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COUNTRYWOMEN, I SHALL HAVE THE GRATIFICA
TION OF THINKING, THAT THE GRACIOUS PERMIS
SION TO DEDICATE MY BOOK TO YOUR MAJESTY
HAS NOT BEEN MISPLACED.
WITH THE GREATEST RESPECT,
OBEDIENT AND HUMBLE SERVANT,
Royal Hospital, Chelseu,
1 Jan. 1834.
The progress of modern science, especially within the last five years, has been remarkable for a tendency to simplify the laws of nature, and to unite detached branches by general principles. In some cases identity has been proved where there appeared to be nothing in common, as in the electric and magnetic influences; in others, as that of light and heat, such analogies have been pointed out as to justify the expectation, that they will ultimately be referred to the same agent: and in all there exists such a bond of union, that proficiency cannot be attained in any one without a knowledge of others.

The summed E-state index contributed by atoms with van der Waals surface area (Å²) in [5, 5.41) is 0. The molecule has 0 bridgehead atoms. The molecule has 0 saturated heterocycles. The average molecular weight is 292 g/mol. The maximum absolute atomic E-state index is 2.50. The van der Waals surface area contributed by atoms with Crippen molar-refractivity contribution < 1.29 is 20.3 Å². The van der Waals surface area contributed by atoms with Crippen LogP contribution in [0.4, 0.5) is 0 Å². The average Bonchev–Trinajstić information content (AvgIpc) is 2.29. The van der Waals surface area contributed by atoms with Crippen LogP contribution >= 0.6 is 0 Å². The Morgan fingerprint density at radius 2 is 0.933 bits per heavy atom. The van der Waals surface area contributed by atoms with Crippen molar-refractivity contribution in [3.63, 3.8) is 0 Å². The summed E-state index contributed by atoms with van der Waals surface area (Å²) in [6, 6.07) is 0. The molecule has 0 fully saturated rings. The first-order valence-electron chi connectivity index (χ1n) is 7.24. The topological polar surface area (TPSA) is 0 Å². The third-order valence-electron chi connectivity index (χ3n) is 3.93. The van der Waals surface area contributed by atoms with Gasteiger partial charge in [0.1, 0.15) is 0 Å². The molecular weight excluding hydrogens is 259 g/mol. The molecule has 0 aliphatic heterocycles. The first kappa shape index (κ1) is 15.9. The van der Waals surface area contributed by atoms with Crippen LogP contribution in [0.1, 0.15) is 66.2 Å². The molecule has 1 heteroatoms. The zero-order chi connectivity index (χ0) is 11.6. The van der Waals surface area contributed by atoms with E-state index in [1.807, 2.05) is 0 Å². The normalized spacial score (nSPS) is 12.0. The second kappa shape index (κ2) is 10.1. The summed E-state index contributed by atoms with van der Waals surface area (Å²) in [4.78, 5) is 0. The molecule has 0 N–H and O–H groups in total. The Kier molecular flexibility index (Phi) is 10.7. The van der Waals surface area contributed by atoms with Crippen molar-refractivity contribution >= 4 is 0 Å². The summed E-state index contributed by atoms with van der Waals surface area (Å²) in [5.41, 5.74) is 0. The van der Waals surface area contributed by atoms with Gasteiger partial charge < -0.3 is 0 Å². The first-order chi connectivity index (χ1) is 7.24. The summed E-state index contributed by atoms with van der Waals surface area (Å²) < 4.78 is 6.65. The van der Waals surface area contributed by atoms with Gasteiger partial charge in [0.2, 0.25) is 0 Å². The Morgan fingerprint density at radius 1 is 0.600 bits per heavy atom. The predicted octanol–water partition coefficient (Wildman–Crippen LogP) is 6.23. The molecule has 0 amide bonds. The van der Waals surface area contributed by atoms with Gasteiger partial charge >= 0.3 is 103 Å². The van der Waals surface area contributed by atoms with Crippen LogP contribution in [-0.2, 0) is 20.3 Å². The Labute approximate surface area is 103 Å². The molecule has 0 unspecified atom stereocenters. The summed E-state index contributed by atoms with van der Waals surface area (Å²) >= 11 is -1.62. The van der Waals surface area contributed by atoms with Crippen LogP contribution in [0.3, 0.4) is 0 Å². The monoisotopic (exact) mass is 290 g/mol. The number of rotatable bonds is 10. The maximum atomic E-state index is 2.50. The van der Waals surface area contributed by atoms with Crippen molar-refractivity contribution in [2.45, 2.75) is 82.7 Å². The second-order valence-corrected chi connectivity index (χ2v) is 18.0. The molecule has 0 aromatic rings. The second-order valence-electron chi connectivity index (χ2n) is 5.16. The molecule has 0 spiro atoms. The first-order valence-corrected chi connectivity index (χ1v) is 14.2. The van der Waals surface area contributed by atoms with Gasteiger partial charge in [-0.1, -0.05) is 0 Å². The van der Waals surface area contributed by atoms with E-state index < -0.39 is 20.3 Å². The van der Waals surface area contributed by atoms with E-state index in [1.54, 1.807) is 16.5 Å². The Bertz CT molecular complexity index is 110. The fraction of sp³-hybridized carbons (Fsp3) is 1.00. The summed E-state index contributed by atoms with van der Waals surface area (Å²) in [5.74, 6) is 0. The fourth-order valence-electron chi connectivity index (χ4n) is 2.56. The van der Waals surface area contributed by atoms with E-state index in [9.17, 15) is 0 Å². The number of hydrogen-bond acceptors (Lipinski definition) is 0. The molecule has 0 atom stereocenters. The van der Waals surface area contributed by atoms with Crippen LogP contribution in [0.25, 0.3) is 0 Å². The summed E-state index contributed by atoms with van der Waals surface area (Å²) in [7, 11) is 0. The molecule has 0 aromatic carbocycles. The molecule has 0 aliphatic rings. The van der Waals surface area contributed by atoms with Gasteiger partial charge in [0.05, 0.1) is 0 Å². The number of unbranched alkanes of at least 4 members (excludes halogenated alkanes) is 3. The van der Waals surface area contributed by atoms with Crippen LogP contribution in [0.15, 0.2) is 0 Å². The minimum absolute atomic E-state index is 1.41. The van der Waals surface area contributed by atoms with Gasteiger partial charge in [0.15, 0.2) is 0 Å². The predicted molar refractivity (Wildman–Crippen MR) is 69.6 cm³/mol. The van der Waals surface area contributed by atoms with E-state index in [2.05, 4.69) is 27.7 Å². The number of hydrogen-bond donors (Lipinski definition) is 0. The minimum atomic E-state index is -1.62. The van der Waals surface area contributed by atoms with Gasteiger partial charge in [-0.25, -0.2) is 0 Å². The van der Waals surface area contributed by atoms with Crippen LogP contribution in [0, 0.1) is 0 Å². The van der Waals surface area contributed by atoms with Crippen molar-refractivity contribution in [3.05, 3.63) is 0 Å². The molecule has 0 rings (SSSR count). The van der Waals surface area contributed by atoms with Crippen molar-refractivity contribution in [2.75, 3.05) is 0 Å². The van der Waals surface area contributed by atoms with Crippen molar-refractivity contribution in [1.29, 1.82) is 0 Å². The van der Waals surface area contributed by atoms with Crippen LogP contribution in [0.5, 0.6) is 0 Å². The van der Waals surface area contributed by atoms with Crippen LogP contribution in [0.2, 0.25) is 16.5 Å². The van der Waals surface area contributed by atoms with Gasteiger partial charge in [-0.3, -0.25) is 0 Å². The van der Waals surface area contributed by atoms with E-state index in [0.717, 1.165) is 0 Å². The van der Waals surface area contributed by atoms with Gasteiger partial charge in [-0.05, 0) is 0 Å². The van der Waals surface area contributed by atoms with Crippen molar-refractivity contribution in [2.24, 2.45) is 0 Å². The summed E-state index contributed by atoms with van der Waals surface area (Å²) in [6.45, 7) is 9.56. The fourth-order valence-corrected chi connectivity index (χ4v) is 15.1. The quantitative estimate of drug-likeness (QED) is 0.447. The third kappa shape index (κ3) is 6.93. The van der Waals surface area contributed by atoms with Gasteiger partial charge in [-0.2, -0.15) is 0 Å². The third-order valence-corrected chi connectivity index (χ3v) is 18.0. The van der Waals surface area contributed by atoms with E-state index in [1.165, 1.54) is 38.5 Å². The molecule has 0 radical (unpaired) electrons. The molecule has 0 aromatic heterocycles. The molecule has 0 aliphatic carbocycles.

Although well aware that a far more extensive illustration of these views might have been given, the author hopes that enough has been done to show the connexion of the physical sciences.